Preventative Health Care: A Matter of Choice

Put good stuff in.

Keep bad stuff out.

I’m writing close to a dozen posts on preventing and containing health care costs over a two week period, but if you take nothing else away, let it be this: in order to keep your health costs down (before insurance comes in to play at all), you must:

1. Put good stuff in to your body (nutrition, healthy food, rest, sleep, water, clean air, exercise)

2. Keep bad stuff out (unhealthy food and drink, smoke, toxic chemicals, bacteria/viruses)

Sure, you should probably due your annual preventative physical exam. Under most health plans, they and many other preventative screenings are now free and without co-insurance or co-pay, thanks to the Affordable Care Act . And you might even get an HSA bonus incentive for going. But even that is secondary to what you can do in adopting a healthy lifestyle. By the time something has been screened, you’re already a step behind.

What you put in to your body and what you keep out are the two things that you actually have control over. Preventative health care at its most fundamental level.

How much more complicated does preventative health care need to be?

Personal finance has thousands of related component and subjects, but there are two themes always at the center – income and expenses. Health care is the same way. What you put in to your body and what you push your body to do is connected to everything health related, and greatly impact what you end up spending on health related products and services.

I don’t intend to diminish any genetic or disease related afflictions. There are those unfortunate cases when something completely rare and unpredictable happens to a person – even when they have done everything right.

And eventually age gets the best of everyone.

But before that happens, if you want to take preventative health care in to your own hands and limit future related health care expenses, good stuff in, bad stuff out.

This is backed up by the scientific community. The American Cancer Society (ACS) published its findings on preventative health measures that cancer survivors could take to prevent occurrence and recurrence of cancer, in a report called “Nutrition and Physical Activity Guidelines for Cancer Survivors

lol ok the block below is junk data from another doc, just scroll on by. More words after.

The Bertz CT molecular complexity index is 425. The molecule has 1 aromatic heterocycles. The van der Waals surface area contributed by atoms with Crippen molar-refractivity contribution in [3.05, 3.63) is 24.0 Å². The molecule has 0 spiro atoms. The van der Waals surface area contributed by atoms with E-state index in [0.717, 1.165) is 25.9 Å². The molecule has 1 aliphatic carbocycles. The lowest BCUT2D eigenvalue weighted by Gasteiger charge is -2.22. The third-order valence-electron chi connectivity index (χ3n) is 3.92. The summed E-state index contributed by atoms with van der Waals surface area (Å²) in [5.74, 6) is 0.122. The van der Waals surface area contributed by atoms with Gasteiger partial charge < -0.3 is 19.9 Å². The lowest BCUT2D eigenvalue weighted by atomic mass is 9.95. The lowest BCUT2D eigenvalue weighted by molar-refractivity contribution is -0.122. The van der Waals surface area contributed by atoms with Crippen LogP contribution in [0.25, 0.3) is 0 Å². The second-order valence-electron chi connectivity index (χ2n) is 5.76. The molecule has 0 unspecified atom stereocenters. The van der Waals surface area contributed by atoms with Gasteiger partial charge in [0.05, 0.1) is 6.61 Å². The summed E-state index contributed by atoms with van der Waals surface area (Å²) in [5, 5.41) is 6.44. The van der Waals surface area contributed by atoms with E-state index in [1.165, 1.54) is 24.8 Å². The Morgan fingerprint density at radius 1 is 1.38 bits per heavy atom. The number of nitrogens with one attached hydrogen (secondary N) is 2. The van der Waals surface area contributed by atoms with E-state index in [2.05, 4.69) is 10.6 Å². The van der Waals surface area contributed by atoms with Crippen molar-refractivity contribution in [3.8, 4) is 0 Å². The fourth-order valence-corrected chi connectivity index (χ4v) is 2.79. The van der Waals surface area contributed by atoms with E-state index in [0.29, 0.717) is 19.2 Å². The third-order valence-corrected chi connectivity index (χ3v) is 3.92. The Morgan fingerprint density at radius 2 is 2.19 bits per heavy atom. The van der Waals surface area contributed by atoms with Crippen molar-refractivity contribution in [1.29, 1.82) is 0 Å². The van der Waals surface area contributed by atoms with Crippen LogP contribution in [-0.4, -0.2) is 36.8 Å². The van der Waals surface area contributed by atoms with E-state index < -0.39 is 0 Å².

The ACS found that to reduce the chance of cancer returning and increase the chance of surviving, cancer-free, after a cancer diagnosis, survivors should:

  • Achieve and maintain a healthy weight
  • Get enough physical activity (at least 150 minutes per week)
  • Eat a healthy diet that emphasizes vegetables, fruits and whole grains

In other words:

1. Put good stuff in.

2. Keep bad stuff out.

Choosing the Healthier Alternative

For many, this is easier said than done. If you fall in to that category, my advice is: the more you can adopt behavior into your lifestyle, the more successful you will be in sticking with it. In other words, it has to habitually become part of who you are and not just something you occasionally do.

Have a dog? Guess what – the more you walk him, the happier and healthier he/she (and you) will be. When you start feeling guilty for not doing so, it’s become part of your lifestyle.

Have an opportunity to bike to work vs. sit in 4,000 lbs. of gas guzzling steel? Bike! When you start craving a bike ride home, it’s part of your lifestyle.

Push yourself through a workout, or put it off another day? Make it automatic that you’re going to do it, no matter how much willpower you have that day, and it will become part of your lifestyle.

Go kayaking for a few hours on the weekend vs. sit at home and watch sports? The desire to get outside can become part of your lifestyle.

Planning ahead and cooking at home or getting takeout? Lifestyle.

Grow your own organic veggies vs. buy pesticide doused veggies that were driven in from 3,000 miles away? Lifestyle.

Three healthy meals versus continuous snacking? Lifestyle.

Get enough sleep versus relying on sugar and caffeine to chemically get you through the day? Lifestyle.

You get the idea.

The healthier alternative is rarely the “easier” of the two. But once you’ve adopted it in to your lifestyle you don’t even question how easy it is or not. And the reward is that the healthier option is also more fulfilling, happiness-inducing, and success building.

The choice is yours.

What keeps you motivated to choose the healthier alternative? And what preventative health measures do you take?

preventative health care


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